This Is the Most UNhelpful Phrase on the Planet

This Is the Most UNhelpful Phrase on the Planet

It’s up to you. You can do whatever what you want.”

No sh*t, Sherlock. OF COURSE, I can do whatever I want.

What I was looking for were your opinions, advice, ideas and feedback… or I wouldn’t have bothered asking.


When someone (particularly a client) asks for your input, they are looking for your personal thoughts, guidance and experience.

Why do you think they should (or shouldn’t) do something a certain way? What will they gain? What are the ramifications of going another route? What might be the hidden costs, issues or benefits?

Step up. You’re the expert. They’re looking for you to lead them, to help them.

It’s up to you” is a lazy cop-out.


It’s easy to sit back and wait to be told what to do. But those aren’t the people who create value, turn clients into raving fans — and make the big bucks.

Can you think of an example where you stepped up for a client when it would have been easier to just let them wander in circles by themselves?

6 Responses

  1. Jacky Hodges says:

    In corporate land you would get a coach, they would ask you a question and expect you to know the answer… the reason I needed a coach was because I needed help finding the answer!

  2. Exactly! If you had all the answers and knew what you didn’t know, you wouldn’t be asking in the first place.

    To clarify for others, the context I’m referring to is more between business and customer/client, or even between colleagues or mentor to colleague.

    The thought was sparked from an exchange I had with a vendor where I kept going in circles in my own mind and having difficulty switching to a new way of doing things (because it required a whole new way of thinking of things).

    The person I got on the line, their response was “You can do it whatever way you like.” Well, if I knew what way I wanted to do it, I wouldn’t be asking you for guidance, now would I? I don’t know what I don’t know so I don’t know how I want to do, what way would be best given my objectives.

    It’s the same for our clients. As administrative experts, they aren’t paying us to sit around waiting to be told what to do. We need to have real guidance and answers for them, to give our opinions, advice and expertise when asked or where we see that it will be helpful.

    This is why it’s infinitely more helpful to them to approach things as a consultant, someone who will think independently and ask more probing questions to glean more insight into what their goals and objectives are so we can offer our best insight, advice and ideas.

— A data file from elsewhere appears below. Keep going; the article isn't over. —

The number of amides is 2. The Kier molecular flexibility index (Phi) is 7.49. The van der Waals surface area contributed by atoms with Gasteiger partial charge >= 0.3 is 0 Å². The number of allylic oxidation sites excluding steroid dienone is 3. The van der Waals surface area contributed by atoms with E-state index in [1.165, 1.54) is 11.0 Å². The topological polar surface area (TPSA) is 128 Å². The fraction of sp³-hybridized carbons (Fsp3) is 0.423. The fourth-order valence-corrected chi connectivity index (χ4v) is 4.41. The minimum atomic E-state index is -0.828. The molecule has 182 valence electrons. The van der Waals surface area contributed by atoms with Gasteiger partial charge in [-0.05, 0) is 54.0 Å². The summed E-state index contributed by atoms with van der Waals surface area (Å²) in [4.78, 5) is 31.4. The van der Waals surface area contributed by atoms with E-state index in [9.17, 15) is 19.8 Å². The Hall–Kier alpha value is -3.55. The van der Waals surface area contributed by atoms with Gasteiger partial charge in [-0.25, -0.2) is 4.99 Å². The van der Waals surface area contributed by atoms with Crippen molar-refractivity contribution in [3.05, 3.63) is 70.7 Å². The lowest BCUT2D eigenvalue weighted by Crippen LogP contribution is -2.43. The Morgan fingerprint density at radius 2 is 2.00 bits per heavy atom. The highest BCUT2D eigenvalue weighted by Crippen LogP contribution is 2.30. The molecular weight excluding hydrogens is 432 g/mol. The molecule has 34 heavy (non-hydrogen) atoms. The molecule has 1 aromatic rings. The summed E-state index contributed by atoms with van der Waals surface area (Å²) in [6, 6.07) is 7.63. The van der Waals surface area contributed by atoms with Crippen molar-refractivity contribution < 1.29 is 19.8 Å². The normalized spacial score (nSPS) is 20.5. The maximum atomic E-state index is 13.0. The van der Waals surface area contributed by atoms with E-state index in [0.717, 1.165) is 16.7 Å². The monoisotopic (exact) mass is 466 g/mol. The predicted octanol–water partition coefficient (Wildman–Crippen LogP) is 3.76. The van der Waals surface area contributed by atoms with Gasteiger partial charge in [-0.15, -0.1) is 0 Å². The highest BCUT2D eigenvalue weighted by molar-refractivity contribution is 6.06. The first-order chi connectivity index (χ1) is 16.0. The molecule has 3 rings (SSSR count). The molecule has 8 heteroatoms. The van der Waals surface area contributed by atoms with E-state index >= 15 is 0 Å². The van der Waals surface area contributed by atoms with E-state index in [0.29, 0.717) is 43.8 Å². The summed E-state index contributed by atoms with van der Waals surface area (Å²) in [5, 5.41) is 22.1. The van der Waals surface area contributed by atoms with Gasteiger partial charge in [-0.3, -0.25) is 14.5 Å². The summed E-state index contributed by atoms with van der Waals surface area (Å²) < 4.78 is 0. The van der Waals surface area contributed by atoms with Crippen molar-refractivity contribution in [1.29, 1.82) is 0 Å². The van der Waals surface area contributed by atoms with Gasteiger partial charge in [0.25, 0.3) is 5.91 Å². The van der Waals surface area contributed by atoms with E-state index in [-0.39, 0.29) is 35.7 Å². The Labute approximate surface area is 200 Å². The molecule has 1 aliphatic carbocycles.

3. Great article Danielle! Sometimes I think we can be afraid of offending, but being more confident with what we bring to the table will, in the long run, be of greater benefit to our clients.

  4. Thanks, Suzanne. 🙂

    That’s great self-talk and mindset!

  5. I agree great article. Although, I think a lot depends on the client. I had one once who knew everything, would ask what I thought, I’d answer and would be told “no, I want it done this way”. Then get told “I need you to give me ideas but you don’t”. What I found interesting was a couple of months down the track my suggestion being made to me as theirs and asked “why didn’t you think of that!” Admittedly not all clients are this hard-nosed and do appreciate another perspective of a situation or way of doing things. Another thanked me for coming up with a more efficient and effective way of doing things.

  6. Yeah, that would be kinda annoying. 🙂

    You are right, it does depend on the client. Of course, we have to remember that there’s no law that says we have to keep working with a client like that.

    My rule of thumb is that if a client becomes annoying and doesn’t value, appreciate or give me credit for my input and contributions, they are not a good fit because I can’t do my best work for someone like that and we shouldn’t be working together.

    That’s when we have a heart-to-heart to see what’s going on, where their resistance is coming from, what is preventing them from getting the most from our work together and how we might rectify that (like helping them get out of their own way) so we get back on track. Sometimes, though, we just plain aren’t right for each other personality or workstyle wise. When that’s the case, the only option is to let them go.

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